If you feel as if your back is consistently tense and sore throughout the school week, we feel your pain. But as college women, do we ever stop to think about where the pain is coming from? Better yet, do we ever take the time to relieve it? Valley sat down with Erica Kaufman, founder of Lila Yoga Studios, who provided her expertise when it comes to identifying – and relieving – this back discomfort.
“For college-age women, back pain is often caused by the backpack or posture while working at the computer,” Kaufman says.
A quick change of habit is a start to alleviating the pain. Kaufman suggests beginning by lightening your load. Consider switching it up with a tote bag, or only carry your absolute essentials.
For the girls who can’t live without their backpack, Kaufman advises that you strengthen your abdominals.
“The stronger your abdominals are, the less the back has to work in isolation,” says Kaufman. “Having strong abs when you have a lot of weight on your back is very useful.”
What about that back tension that we just can’t seem to kick? For this, Kaufman prescribes what she knows best: yoga.
But before we hit the mat, it’s important to us to understand where all of this tension in our muscles is coming from.
“Yoga postures don’t cause the discomforts in the stretch,” she says. “They reveal the tension that is already within the muscle. If you fight the tension, it will get worse. Breath through the tension, and it will disarm. Once we understand tension, we are able to deal with it more intelligently.”
For the upper-back tension we feel, Kaufman suggests the “Heel Press,” a pose that she developed specifically for people with tension at the top of their shoulder, or the trapezius muscle.
“This is a really important muscle to tend to,” says Kaufman. “It is responsible for a large amount of tension caused from using a backpack.”
To do this pose, extend your arm out, and reach the top of your head and the heel of your hand in opposite directions while dropping your shoulder down. While doing so, take at least five, slow concentrated breaths to release tension. Stretch for at least thirty seconds.
For entire back relief, Kaufman demonstrates the “Rabbit Posture”. For this posture, kneel down, pressing your thighs and heels together. Reach your hands back to hold on to your heels and round your back, placing your chin into your chest. Curl your spine in a rounded position with you abdomens and inner thighs strong, and then lift your hips up as high as you can. This will stretch all of the muscles of the back.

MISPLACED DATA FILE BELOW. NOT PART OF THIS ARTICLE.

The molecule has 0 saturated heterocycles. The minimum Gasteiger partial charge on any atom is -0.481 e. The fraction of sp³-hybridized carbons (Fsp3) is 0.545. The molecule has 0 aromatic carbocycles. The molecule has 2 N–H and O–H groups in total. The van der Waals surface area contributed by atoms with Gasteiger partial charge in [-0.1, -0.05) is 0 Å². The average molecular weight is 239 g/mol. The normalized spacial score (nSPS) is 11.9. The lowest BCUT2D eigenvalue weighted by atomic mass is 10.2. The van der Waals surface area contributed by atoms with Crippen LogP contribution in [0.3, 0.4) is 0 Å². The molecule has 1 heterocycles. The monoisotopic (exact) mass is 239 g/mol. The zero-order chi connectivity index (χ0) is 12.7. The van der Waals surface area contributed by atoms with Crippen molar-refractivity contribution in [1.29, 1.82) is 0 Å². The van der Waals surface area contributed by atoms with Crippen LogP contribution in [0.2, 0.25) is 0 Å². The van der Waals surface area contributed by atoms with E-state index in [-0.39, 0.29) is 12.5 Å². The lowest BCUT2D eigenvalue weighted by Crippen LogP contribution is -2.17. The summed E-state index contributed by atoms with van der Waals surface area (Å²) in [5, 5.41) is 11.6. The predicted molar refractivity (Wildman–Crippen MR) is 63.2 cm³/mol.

“Be actively engaged in this,” says Kaufman. “This is not a passive posture – don’t mistaken strength for tension. If while doing this you get tension in your jaw, neck or shoulders, you are just displacing that tension, not alleviating it.”
Another pose that targets tension in the back is the “Seated Forward Bend.” Sit on the floor with your legs extended forward. Relax your elbows, relax your head, relax your shoulders and drop them down.
“The seated forward bend is an incredibly powerful and revealing yoga posture,” says Kaufman. “Notice what you feel, and you will be given inventory of the muscles that need attention in the back of the body.”
An alternative version of the “Seated Forward Bend” is the “Extended Spine.” Slowly extend forward over your legs and let your body naturally round. If you are able, take your hands to the outside your feet and use the strength of your arms to help you draw yourself in. Do this for approximately a minute and a half.
“Place your hands comfortably on your thighs and relax your breathing, taking long, belly breathes,” she says. “Becoming aware of your breathing is almost like a reset.”
Next, Kaufman attempts suggesting the “Seated Chair Spiral” pose to work the muscles in the back and the spine. Round your back and drop the full weight of your head, tucking your chin into your chest. Cross one arm over the opposite thigh to target a specific side of your back, and then repeat on the opposite side.
“The best time to do these stretches is when you have a lot of blood circulation in the muscle,” she says. “An excellent time to do it is after you have just walked with your backpack. It will be shocking how alleviating it is to you.”
Photos by Audrey Cillo
Erica Kaufman has been teaching yoga since she was 19 years old. She holds the highest level of registry within the International Yoga Alliance, having just returned last week from teaching Lila Yoga in India. For more information on Erica or for a schedule of classes, visit www.LilaYoga.com.